: (ABC), (CBS), (NBC)

: Jonah Hill, Will Forte, French Stewart, Nat Faxon, Joy Osmanski, Cristina Pucelli

: Peter Chernin, Jonah Hill, Andrew Mogel, Jarrad Paul, Katherine Pope

: “Allen Gregory is the world’s most celebrated seven-year-old embarking on the greatest challenge of his life: attending elementary school with regular kids.”

: As of this writing, I haven't seen any more of "Allen Gregory" than you have, which is to say that all I've seen is that little two-minute-long presentation reel that paints the title character with really broad strokes: he's a little kid, but he's some sort of upper-class super-genius who comes across like Stewie Griffin if he was raised by Frasier and Niles Crane...uh, if they were a gay couple instead of brothers. I laughed a few times during the clip, and I cringed a little, too, which currently puts the series on par with the majority of the other "Animation Domination" series, but I have no way of knowing if it's going to prove successful with Fox's Sunday night audience. I will say, though, that they made "Bob's Burgers" into a hit, so I guess the chances are about as good for a non-Seth-MacFarlane series to find viewership as they're ever going to be .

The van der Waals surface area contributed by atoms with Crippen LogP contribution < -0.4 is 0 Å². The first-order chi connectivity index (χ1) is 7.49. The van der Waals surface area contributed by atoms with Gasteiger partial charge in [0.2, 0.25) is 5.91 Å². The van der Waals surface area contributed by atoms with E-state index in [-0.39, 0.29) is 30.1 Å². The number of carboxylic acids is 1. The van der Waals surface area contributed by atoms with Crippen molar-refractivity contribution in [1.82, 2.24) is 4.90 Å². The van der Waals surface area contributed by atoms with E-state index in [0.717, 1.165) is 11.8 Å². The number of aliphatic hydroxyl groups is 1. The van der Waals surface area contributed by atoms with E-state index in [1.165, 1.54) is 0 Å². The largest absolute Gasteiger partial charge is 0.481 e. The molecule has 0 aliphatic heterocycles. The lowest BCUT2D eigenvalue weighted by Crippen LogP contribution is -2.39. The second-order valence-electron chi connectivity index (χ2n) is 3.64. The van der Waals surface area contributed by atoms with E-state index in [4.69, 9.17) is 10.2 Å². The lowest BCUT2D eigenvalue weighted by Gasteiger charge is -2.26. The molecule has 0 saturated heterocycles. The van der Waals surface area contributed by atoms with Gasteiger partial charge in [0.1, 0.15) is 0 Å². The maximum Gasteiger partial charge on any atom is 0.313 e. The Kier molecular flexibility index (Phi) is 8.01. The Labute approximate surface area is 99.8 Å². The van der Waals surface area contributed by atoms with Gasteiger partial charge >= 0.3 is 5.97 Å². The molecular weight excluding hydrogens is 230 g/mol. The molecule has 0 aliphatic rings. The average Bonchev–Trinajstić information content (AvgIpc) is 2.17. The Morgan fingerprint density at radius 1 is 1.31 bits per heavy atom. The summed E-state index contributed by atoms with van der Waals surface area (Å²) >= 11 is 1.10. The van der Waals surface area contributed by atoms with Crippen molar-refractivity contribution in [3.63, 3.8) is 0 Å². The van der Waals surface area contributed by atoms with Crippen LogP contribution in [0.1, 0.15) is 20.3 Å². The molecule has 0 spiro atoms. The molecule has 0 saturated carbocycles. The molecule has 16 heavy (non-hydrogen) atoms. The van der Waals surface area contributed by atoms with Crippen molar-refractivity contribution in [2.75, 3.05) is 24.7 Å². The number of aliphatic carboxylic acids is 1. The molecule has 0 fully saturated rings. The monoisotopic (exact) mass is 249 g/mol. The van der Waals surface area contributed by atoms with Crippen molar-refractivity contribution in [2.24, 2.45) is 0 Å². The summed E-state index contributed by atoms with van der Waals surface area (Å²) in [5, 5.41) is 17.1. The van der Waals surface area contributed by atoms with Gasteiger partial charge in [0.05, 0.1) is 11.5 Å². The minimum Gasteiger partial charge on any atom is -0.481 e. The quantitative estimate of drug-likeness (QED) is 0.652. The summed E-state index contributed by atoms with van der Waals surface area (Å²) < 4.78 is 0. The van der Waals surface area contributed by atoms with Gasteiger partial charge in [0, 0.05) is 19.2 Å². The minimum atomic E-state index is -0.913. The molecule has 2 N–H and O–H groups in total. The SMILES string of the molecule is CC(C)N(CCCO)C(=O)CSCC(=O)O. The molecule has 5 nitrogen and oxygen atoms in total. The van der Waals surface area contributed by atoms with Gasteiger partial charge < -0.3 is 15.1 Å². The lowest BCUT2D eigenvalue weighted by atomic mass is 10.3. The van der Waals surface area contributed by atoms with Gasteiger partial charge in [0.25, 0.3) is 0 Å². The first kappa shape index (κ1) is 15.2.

Bullz-Eye's 2011 Fall TV Preview: What's New for ABC

Bullz-Eye's 2011 Fall TV Preview: What's New for CBS

: (ABC), (NBC), (Fox), (The CW)

: Kat Dennings, Beth Behrs, Garrett Morris, Matthew Moy, Jonathan Kite, Brooke Lyons

Michael Patrick King and Whitney Cummings